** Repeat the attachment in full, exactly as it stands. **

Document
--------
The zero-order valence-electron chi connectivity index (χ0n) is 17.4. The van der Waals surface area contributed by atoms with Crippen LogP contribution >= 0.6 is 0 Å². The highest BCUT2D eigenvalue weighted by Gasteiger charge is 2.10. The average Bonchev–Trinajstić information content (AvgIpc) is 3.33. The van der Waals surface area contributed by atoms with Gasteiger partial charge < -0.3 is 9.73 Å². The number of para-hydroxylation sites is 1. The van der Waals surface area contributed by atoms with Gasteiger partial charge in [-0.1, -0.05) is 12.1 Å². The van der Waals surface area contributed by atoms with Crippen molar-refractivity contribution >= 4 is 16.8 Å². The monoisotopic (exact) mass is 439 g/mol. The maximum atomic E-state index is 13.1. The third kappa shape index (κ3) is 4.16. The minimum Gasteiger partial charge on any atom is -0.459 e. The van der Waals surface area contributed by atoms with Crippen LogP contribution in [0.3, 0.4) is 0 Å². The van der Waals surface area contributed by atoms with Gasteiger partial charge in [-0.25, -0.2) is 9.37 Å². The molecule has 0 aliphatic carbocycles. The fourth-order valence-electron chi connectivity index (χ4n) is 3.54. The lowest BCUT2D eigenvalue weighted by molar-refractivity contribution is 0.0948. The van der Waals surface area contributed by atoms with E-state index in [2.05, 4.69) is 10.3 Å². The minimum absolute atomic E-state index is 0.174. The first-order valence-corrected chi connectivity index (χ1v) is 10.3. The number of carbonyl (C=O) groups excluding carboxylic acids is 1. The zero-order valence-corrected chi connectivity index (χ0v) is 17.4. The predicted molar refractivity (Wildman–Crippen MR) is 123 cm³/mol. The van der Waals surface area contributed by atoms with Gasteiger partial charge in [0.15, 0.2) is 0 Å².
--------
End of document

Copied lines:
The zero-order valence-electron chi connectivity index (χ0n) is 17.4. The van der Waals surface area contributed by atoms with Crippen LogP contribution >= 0.6 is 0 Å². The highest BCUT2D eigenvalue weighted by Gasteiger charge is 2.10. The average Bonchev–Trinajstić information content (AvgIpc) is 3.33. The van der Waals surface area contributed by atoms with Gasteiger partial charge < -0.3 is 9.73 Å². The number of para-hydroxylation sites is 1. The van der Waals surface area contributed by atoms with Gasteiger partial charge in [-0.1, -0.05) is 12.1 Å². The van der Waals surface area contributed by atoms with Crippen molar-refractivity contribution >= 4 is 16.8 Å². The monoisotopic (exact) mass is 439 g/mol. The maximum atomic E-state index is 13.1. The third kappa shape index (κ3) is 4.16. The minimum Gasteiger partial charge on any atom is -0.459 e. The van der Waals surface area contributed by atoms with Crippen LogP contribution in [0.3, 0.4) is 0 Å². The van der Waals surface area contributed by atoms with Gasteiger partial charge in [-0.25, -0.2) is 9.37 Å². The molecule has 0 aliphatic carbocycles. The fourth-order valence-electron chi connectivity index (χ4n) is 3.54. The lowest BCUT2D eigenvalue weighted by molar-refractivity contribution is 0.0948. The van der Waals surface area contributed by atoms with E-state index in [2.05, 4.69) is 10.3 Å². The minimum absolute atomic E-state index is 0.174. The first-order valence-corrected chi connectivity index (χ1v) is 10.3. The number of carbonyl (C=O) groups excluding carboxylic acids is 1. The zero-order valence-corrected chi connectivity index (χ0v) is 17.4. The predicted molar refractivity (Wildman–Crippen MR) is 123 cm³/mol. The van der Waals surface area contributed by atoms with Gasteiger partial charge in [0.15, 0.2) is 0 Å².